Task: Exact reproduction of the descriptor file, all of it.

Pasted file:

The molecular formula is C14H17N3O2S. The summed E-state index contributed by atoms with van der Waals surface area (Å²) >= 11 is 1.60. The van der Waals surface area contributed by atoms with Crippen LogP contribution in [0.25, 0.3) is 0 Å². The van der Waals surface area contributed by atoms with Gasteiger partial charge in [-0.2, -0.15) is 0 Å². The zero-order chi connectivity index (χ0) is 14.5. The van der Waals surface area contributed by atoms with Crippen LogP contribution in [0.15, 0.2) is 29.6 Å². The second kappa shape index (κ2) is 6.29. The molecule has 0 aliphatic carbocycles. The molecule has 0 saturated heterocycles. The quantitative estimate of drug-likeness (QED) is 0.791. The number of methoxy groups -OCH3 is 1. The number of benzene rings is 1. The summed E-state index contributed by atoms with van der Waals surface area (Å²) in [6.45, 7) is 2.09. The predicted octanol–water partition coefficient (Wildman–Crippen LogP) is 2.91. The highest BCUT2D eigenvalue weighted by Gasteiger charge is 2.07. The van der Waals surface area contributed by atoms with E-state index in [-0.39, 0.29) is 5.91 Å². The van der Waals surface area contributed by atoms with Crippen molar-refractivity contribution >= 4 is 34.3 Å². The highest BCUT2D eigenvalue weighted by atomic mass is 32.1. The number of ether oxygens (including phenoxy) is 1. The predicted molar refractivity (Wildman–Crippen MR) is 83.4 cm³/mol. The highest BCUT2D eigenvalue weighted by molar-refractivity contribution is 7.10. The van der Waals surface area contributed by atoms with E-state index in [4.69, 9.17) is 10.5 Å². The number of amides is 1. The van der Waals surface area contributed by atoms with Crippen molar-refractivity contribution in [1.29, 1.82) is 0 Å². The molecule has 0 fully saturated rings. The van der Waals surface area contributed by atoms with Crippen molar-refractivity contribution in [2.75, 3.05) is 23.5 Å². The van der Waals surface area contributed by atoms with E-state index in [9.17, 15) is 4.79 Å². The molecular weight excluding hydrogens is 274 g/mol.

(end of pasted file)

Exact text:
The molecular formula is C14H17N3O2S. The summed E-state index contributed by atoms with van der Waals surface area (Å²) >= 11 is 1.60. The van der Waals surface area contributed by atoms with Crippen LogP contribution in [0.25, 0.3) is 0 Å². The van der Waals surface area contributed by atoms with Gasteiger partial charge in [-0.2, -0.15) is 0 Å². The zero-order chi connectivity index (χ0) is 14.5. The van der Waals surface area contributed by atoms with Crippen LogP contribution in [0.15, 0.2) is 29.6 Å². The second kappa shape index (κ2) is 6.29. The molecule has 0 aliphatic carbocycles. The molecule has 0 saturated heterocycles. The quantitative estimate of drug-likeness (QED) is 0.791. The number of methoxy groups -OCH3 is 1. The number of benzene rings is 1. The summed E-state index contributed by atoms with van der Waals surface area (Å²) in [6.45, 7) is 2.09. The predicted octanol–water partition coefficient (Wildman–Crippen LogP) is 2.91. The highest BCUT2D eigenvalue weighted by Gasteiger charge is 2.07. The van der Waals surface area contributed by atoms with E-state index in [-0.39, 0.29) is 5.91 Å². The van der Waals surface area contributed by atoms with Crippen molar-refractivity contribution >= 4 is 34.3 Å². The highest BCUT2D eigenvalue weighted by atomic mass is 32.1. The number of ether oxygens (including phenoxy) is 1. The predicted molar refractivity (Wildman–Crippen MR) is 83.4 cm³/mol. The highest BCUT2D eigenvalue weighted by molar-refractivity contribution is 7.10. The van der Waals surface area contributed by atoms with E-state index in [4.69, 9.17) is 10.5 Å². The number of amides is 1. The van der Waals surface area contributed by atoms with Crippen molar-refractivity contribution in [1.29, 1.82) is 0 Å². The molecule has 0 fully saturated rings. The van der Waals surface area contributed by atoms with Crippen molar-refractivity contribution in [2.75, 3.05) is 23.5 Å². The van der Waals surface area contributed by atoms with E-state index in [9.17, 15) is 4.79 Å². The molecular weight excluding hydrogens is 274 g/mol.